Uganda has often been celebrated as a model for Africa in the fight against HIV and AIDS. Strong government leadership, broad-based partnerships and effective public education campaigns all contributed to a decline in the number of people living with HIV and AIDS in the 1990s. In spite of efforts towards the fight of the epidemic, AIDs has continued to cause significant deaths in the country going by the figures reported by the Ministry of Health. A group of women in Mukono Municipality, central Uganda have developed an approach based on their experiences to improve livelihoods and the immunity of members living with HIV & AIDS by using locally grown mushrooms.
Gabula Attudde Women’s’ Group a Community Based Organization (CBO) started in 1994 targets informally employed women in peri urban/ rural areas of Mukono Municipality, central Uganda. In 1998, the group that has 72 members came up with an initiative of mobilizing the community towards income generating projects and involving people living with HIV/AIDS in a project that not only improved their economic status but their health status as well.
The group learnt how to set up mushrooms gardens to grow Oyster Mushrooms (a plastic bag with cotton seedlings, maize husks and mushroom spawn that is placed in a dark room before germination and then shifted a normal lighted room) as a lucrative enterprise. The project was supported by the National Agricultural Advisory Services (NAADs), a government body.
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Significance of Mushroom
Consumption for PLWHIV/AIDs
In addition to creating employment opportunities and increasing household incomes, mushrooms have been identified and recommended by doctors as a source of a nutrient supplement to children with measles and people living with HIV and AIDS, especially those with sores and skin rushes.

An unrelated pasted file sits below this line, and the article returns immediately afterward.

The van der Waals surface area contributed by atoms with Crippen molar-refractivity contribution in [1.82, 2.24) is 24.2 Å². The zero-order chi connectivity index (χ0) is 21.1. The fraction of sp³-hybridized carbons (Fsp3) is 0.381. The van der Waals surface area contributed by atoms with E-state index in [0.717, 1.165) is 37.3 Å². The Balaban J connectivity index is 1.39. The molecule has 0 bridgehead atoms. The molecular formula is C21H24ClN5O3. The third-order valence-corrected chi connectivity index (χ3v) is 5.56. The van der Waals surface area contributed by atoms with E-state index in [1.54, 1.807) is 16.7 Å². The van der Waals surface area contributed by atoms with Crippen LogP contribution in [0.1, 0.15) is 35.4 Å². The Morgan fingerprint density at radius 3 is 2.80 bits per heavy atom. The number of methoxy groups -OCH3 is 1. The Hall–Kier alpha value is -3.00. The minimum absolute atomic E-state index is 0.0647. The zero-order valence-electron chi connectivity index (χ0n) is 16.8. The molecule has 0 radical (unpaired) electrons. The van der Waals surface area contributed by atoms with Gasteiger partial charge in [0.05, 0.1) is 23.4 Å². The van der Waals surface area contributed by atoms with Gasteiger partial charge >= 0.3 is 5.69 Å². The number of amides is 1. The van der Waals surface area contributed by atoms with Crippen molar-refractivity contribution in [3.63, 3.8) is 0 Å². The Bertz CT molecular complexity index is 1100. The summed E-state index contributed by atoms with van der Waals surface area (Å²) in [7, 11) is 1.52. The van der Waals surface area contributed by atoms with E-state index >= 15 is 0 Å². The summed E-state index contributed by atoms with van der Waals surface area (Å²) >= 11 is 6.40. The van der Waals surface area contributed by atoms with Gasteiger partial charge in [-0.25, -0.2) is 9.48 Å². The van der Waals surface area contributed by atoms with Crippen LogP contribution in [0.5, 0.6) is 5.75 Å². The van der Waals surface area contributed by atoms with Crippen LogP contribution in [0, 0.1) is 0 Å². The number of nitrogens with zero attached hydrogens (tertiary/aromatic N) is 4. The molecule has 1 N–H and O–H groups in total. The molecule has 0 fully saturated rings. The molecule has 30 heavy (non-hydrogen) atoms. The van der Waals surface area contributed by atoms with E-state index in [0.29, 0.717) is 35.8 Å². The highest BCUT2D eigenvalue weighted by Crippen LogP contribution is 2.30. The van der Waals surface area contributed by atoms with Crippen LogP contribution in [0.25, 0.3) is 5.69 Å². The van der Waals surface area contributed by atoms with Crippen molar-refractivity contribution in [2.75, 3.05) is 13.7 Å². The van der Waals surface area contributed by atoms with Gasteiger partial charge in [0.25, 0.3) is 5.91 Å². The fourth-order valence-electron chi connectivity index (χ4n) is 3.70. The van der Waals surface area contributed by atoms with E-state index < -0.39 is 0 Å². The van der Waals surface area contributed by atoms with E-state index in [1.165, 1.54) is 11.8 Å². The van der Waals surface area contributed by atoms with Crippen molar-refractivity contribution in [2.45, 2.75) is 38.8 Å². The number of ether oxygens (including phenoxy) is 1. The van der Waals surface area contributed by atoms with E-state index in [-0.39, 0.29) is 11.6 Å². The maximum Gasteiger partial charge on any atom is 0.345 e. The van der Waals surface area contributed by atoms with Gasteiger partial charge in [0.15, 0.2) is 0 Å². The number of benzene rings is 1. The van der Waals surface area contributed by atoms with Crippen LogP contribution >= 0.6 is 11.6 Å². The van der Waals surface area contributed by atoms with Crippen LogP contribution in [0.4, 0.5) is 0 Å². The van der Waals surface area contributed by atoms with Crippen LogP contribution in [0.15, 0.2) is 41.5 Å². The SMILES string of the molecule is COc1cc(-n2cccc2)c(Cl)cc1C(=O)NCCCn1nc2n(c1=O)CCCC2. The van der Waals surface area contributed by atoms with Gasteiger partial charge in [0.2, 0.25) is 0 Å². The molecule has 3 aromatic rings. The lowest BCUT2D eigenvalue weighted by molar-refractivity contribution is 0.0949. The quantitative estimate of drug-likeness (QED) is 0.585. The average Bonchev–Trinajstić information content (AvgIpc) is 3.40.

Mushrooms are immune stimulants and fight infections by initiating an immune response that results in higher levels of white blood cells, cytokines, and antibodies and complement proteins.
Alice Kalulu Nakibuuka, has nursed 13 years old Paul Kibirige, her grandchild, since 1995 when his parents died from HIV and AIDS complications. She is a member of the Gabula Atudde Women’s’ Group and strongly believes that mushrooms have boosted her grand child’s immune system. “Paul’s parents died in 1995 as a result of AIDs. The mother died when he was one and a half years old but after following good nutritional and care advice from doctors from Mulago Hospital, he has survived all this years,” notes Nakibuuka. She recollects that her grandson was in a bad condition after his mother’s death. She started using mushrooms and took Kibirige to the Acute Clinic of the AIDs Support Organization (TASO) in Mulago who also recommended and provided Antiretroviral (ARV) drugs for him.
“My doctor at the Acute Clinic, Mulago Hospital advised me to eat mushrooms. My grandmother and I were advised that mushrooms help clean up intestinal anomalies and increase my CD4 count. I started using mushrooms in 2006,” says a healthy looking Paul Kibirige. He is a primary school leaver from Royal Heights Primary School in Mukono and is looking forward to joining secondary school this year.
Other Benefits from Mushrooms
Mushrooms are well known to be cultural delicacies for many tribes in Uganda and the world over. In some of the tribes like the Basoga and Buganda, mushrooms are treasured as an important ingredient during traditional ceremonies such as the initiation of twins two weeks after birth.
On the other hand, mushroom gardens can be used as organic manure for other crops. The gardens have valuable organic components including salts, iron and potassium which when absorbed for other crops such as maize and vegetables increases their production.
Mukono municipality lies in an urban periphery. Whereas the location factor offers a market potential for the products, lots of huddles are experienced.
Urban animals stray to the gardens destroying the mushrooms. Also considering the fact that women play a critical role of ensuring that they provide water and food to the home alongside the different sex roles, some of the members in the group have dropped off.
Through mushroom growing, people affected or infected with HIV and AIDS have been able to boost their immunity hence live longer. Personal hygiene is paramount in the families of those engaged in mushroom growing since there are high hygienic requirements needed in the processing of mushrooms. With assistance from the local government and support from the Community Driven Demand (CDD) project, the group intends to develop into a community information centre. CDD is government fund sent to every sub county across the country intended to “kick start” innovation by farmers.